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The Last Resort
There are no answering machines in heaven. God says, "Call on me and I will answer. I will tell you great and mighty things you knew not" (Jeremiah 33:3).

Are you old enough to remember when answering machines were invented? Way back in the last century? The first message I left on my machine was this: "Thanks for calling the Callaways. Please leave your VISA number after the beep." I soon replaced it with another: "We're not here but we've left the Dobermans in charge. Please leave them a message after the bark." Here's another: "You have reached the Strategic Nuclear Missile Storage Facility. We are unable to come to the phone right now. Leave a message but whatever you do, don't touch number seven."

My friend Gord left a winner on his machine. People used to call his house just to hear it. If he was home they'd ask him to hang up so they could call back and listen to it:

"Hello, and welcome to the Mental Health Hotline. If you are obsessive compulsive, please press 1 immediately. If you are co-dependent, please ask someone else to press 2. If you have multiple personalities, please press 3, 4, 5, and 6. If you are paranoid, we know who you are and what you want. Just stay on the line so we can trace the call. If you are manic-depressive, it doesn't matter which number you press. No one will answer."

The Bible tells us that there will be no tears in heaven, no sickness, no mourning, and no answering machines. Actually it doesn't mention these little gizmos, but aren't you glad you don't get some recorded message when you bow in prayer?

Aren't you glad that God never sleeps, that He has promised never to leave us or forsake us? That He has promised to answer our prayers? In Psalm 91:14-16 the Lord says, "I will rescue those who love me. I will protect those who trust in my name. When they call on me, I will answer: I will be with them in trouble."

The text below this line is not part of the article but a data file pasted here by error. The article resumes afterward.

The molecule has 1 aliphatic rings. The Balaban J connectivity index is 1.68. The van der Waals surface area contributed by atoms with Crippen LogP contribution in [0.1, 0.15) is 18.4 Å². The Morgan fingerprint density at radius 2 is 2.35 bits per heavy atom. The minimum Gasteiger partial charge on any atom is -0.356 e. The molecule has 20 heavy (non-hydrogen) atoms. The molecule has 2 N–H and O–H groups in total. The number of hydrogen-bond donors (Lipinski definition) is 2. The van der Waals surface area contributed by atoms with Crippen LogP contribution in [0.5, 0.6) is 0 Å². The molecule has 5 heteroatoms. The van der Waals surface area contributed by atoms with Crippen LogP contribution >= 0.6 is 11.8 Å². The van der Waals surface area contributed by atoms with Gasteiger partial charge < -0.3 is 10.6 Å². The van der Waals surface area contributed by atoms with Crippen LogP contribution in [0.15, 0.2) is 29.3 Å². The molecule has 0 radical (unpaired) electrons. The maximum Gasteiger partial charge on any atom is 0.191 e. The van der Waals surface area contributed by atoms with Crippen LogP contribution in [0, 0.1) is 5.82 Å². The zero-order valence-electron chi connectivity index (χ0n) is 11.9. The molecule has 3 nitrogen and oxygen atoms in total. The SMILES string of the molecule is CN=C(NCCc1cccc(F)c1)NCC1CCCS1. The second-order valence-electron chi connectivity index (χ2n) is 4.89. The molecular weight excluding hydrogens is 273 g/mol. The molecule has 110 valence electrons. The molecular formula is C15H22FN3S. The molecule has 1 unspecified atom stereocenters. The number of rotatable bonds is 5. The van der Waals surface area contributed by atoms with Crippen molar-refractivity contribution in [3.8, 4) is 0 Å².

You may remember the Heritage Classic between the Edmonton Oilers and the Montreal Canadiens back in 2003. When the NHL announced plans for an outdoor hockey game in Edmonton in November, I thought they were crazy. No one will come. It will be minus 35 degrees by game time. But I was wrong. It was only minus 20. And the fans showed up in droves. More than 55,000 of them jammed Commonwealth Stadium to watch their heroes freeze. More surprising still was the fact that almost one million fans requested tickets.

Rumour has it that one lady called the box office and was denied. So she called the City of Edmonton. They directed her to the Edmonton Oilers hockey team. When she called the team, she was turned down once again.

So she decided to call her son.

"Wayne," she said, "is there some way you can get me tickets for the game?"

"Of course, Mother. It's no problem," he said, "They'll be waiting for you when you arrive." And Wayne Gretzky hung up the phone.

I don't know if this is a true story or not, but this much I do know: We are often guilty of the same thing as dear Mrs. Gretzky. Prayer is our last resort. We look everywhere else for help, and when all else fails, when we are truly desperate and ready to pull out what little hair we have left: we go to the top. Why not let prayer be our steering wheel, not our spare tire? Why not resolve to start at the top each and every morning and live in communion with Him throughout the day? You may want to start by giving Him thanks that you won't have to leave a message after the beep.

Phil Callaway is the editor of Servant magazine, author of a dozen books and a popular speaker. His web site is: www.philcallaway.com.


Originally published in City Light News, February 2006.

 

 
 
 
 

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